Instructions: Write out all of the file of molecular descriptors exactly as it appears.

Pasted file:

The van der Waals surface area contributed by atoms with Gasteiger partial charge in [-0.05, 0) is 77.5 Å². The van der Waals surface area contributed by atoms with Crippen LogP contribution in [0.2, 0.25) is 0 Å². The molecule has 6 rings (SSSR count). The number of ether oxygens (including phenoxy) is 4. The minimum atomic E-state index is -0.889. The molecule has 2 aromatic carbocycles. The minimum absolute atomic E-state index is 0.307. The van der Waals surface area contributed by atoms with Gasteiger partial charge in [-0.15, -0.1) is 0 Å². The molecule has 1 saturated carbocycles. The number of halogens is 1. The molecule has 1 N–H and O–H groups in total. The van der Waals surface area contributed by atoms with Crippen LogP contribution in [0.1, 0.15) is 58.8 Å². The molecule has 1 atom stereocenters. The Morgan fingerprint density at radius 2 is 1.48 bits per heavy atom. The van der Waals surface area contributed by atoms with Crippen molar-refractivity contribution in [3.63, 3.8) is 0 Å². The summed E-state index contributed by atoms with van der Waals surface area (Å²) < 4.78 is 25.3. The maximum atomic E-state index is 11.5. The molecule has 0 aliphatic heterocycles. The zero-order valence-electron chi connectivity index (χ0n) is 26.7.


The van der Waals surface area contributed by atoms with Gasteiger partial charge in [-0.05, 0) is 77.5 Å². The van der Waals surface area contributed by atoms with Crippen LogP contribution in [0.2, 0.25) is 0 Å². The molecule has 6 rings (SSSR count). The number of ether oxygens (including phenoxy) is 4. The minimum atomic E-state index is -0.889. The molecule has 2 aromatic carbocycles. The minimum absolute atomic E-state index is 0.307. The van der Waals surface area contributed by atoms with Gasteiger partial charge in [-0.15, -0.1) is 0 Å². The molecule has 1 saturated carbocycles. The number of halogens is 1. The molecule has 1 N–H and O–H groups in total. The van der Waals surface area contributed by atoms with Crippen LogP contribution in [0.1, 0.15) is 58.8 Å². The molecule has 1 atom stereocenters. The Morgan fingerprint density at radius 2 is 1.48 bits per heavy atom. The van der Waals surface area contributed by atoms with Crippen molar-refractivity contribution in [3.63, 3.8) is 0 Å². The summed E-state index contributed by atoms with van der Waals surface area (Å²) < 4.78 is 25.3. The maximum atomic E-state index is 11.5. The molecule has 0 aliphatic heterocycles. The zero-order valence-electron chi connectivity index (χ0n) is 26.7.